Smartphones to battle crop disease

November 24, 2015

EPFL and Penn State University are releasing an unprecedented 50,000 open-access photos of plant diseases. The images will be used to build an app that will turn smartphones into plant doctors, helping growers around the world.

Crop diseases, a major cause of famine, have always been diagnosed by visual inspection, though microscopes and DNA sequencing are also used today. But the first line of defense is still the keen eye of farmers around the world, many of which do not have access to advanced diagnostics and treatment advice. To address this problem, scientists from EPFL and Penn State University are releasing 50,000 open access images of infected and healthy crops. The images will allow machine-learning experts to develop algorithms that automatically diagnose the disease of a crop. The tool will then be put into the hands of farmers - in the form of a smartphone app.

The entire world depends on a stable food supply. Global population is predicted to reach 9 billion by 2050, and the need for food security is becoming increasingly urgent. Meanwhile, crop diseases continue to plague humanity, causing mass starvations. The challenge, then, is to grow enough food while ensuring that we don't lose it to pests and diseases.

The Irish potato famine alone (1845-1847) killed over a million people when the water mold Phytophthora infestans caused a blight that decimated the country's crop. Today, the Food and Agriculture Organization of the United Nations estimates that crop disease annually reduce potential yields by as much as 40%.

Marcel Salathé at EPFL and David Hughes at Penn State University are now fortifying the first line of defense against crop disease by exploiting the ubiquitous smartphone. The scientists are releasing an open-source database containing 50,000 images of infected and diseased plants.

The idea behind the initiative is to provide software developers with the "raw materials" to build machine-learning algorithms. Machine learning is a computational way of detecting patterns in a given dataset in order to make inferences in another, similar dataset. Fueled by breakthroughs in algorithm development, cheap computing, and cheap storage of very large data sets, the results of machine learning have permeated our everyday digital experiences, from face-recognition in photos and videos, to recommender systems in online shops.

What Salathé and Hughes want to do is to apply these techniques that were developed by computer scientists to the problem of recognizing and diagnosing crop diseases. Algorithms with sufficient accuracy will be incorporated into smartphone apps, allowing farmers to snap pictures of their infected crops and get instant diagnosis and treatment advice.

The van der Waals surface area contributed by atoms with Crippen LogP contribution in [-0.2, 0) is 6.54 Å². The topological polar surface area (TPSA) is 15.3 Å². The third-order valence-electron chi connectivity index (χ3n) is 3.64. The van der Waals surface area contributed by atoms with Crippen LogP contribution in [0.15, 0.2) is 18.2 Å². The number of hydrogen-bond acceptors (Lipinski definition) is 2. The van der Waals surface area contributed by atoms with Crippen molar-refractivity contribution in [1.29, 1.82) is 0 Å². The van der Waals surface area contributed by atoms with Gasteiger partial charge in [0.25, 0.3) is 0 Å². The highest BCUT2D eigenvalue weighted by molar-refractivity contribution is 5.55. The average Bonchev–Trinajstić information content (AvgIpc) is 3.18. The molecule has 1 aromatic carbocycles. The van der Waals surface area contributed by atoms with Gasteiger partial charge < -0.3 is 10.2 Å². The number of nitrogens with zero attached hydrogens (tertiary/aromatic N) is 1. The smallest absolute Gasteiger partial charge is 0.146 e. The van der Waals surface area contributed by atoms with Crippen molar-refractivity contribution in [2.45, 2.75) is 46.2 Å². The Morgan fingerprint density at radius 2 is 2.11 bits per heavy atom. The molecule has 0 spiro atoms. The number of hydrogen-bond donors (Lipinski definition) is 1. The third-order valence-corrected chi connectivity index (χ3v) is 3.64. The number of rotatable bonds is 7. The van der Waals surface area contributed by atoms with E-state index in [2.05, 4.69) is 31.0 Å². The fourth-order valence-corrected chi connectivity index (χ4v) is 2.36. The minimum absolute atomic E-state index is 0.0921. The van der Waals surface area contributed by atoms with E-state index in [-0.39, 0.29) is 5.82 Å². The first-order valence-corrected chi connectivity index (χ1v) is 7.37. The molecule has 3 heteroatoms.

For the two scientists, this is a natural evolution of their website, PlantVillage. PlantVillage is one of the world's largest free libraries of science-based knowledge on plant diseases. It covers 154 types of crops and over 1,800 diseases - and it is still growing. "In addition to being a library, PlantVillage is a network of experts who help people around the world find solutions to their problems," says Marcel Salathé. "Our goal is to let the smartphone do most of the diagnosis, so that human experts can focus on the unusual and difficult cases."

The smartphone app is the next step in this evolution, utilizing the imaging capabilities and connectedness of smartphones to automate the recognition of plant diseases. "The beauty of the phone is that it penetrates society from community gardens in Brooklyn to smallholder farms in Burkina Faso," says David Hughes. With an expected 5 billion smartphones in the world by 2019, mobile apps have an enormous potential to transform how food is grown.

The bottleneck in the process is training algorithms to recognize diseased and healthy crops. Despite how affordable and accessible digital photography has become, finding enough publicly available images of crop diseases to train algorithms has been impossible until now.

"By providing all these images with open access, we are challenging the global community in two ways," says Hughes. "We are encouraging the crop-health community to share their images of diseased plants, and we are encouraging the machine learning community to help develop accurate algorithms."

"The next step", Salathé adds, "is to combine the enormous expertise in data science around the globe with our open access data sets in the form of online competitions to develop the best algorithms to diagnose plant diseases. In the very near future, we'll launch the first online competition based on this growing data set that we make available today."

"This is a truly exciting venture," says Hughes. "The internet and mobile platforms have transformed many aspects of human society. Through these online competitions and crowdsourcing, we want to transform that cornerstone of human societies - how we grow food."
-end-


Ecole Polytechnique Fédérale de Lausanne

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